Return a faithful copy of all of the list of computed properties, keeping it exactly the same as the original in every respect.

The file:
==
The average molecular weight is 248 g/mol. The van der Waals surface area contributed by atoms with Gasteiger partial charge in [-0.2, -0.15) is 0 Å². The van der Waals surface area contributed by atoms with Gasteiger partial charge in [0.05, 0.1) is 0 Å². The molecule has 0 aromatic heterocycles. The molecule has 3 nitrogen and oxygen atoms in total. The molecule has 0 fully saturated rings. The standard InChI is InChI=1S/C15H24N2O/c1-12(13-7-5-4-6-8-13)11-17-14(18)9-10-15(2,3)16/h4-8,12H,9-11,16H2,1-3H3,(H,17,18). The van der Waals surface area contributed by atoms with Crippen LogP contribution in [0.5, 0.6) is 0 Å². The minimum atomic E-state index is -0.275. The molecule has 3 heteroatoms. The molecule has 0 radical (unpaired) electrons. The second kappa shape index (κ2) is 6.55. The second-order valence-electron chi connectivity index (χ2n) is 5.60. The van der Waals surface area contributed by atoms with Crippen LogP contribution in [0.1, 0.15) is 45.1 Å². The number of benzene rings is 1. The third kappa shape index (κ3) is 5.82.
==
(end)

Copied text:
The average molecular weight is 248 g/mol. The van der Waals surface area contributed by atoms with Gasteiger partial charge in [-0.2, -0.15) is 0 Å². The van der Waals surface area contributed by atoms with Gasteiger partial charge in [0.05, 0.1) is 0 Å². The molecule has 0 aromatic heterocycles. The molecule has 3 nitrogen and oxygen atoms in total. The molecule has 0 fully saturated rings. The standard InChI is InChI=1S/C15H24N2O/c1-12(13-7-5-4-6-8-13)11-17-14(18)9-10-15(2,3)16/h4-8,12H,9-11,16H2,1-3H3,(H,17,18). The van der Waals surface area contributed by atoms with Crippen LogP contribution in [0.5, 0.6) is 0 Å². The minimum atomic E-state index is -0.275. The molecule has 3 heteroatoms. The molecule has 0 radical (unpaired) electrons. The second kappa shape index (κ2) is 6.55. The second-order valence-electron chi connectivity index (χ2n) is 5.60. The van der Waals surface area contributed by atoms with Crippen LogP contribution in [0.1, 0.15) is 45.1 Å². The number of benzene rings is 1. The third kappa shape index (κ3) is 5.82.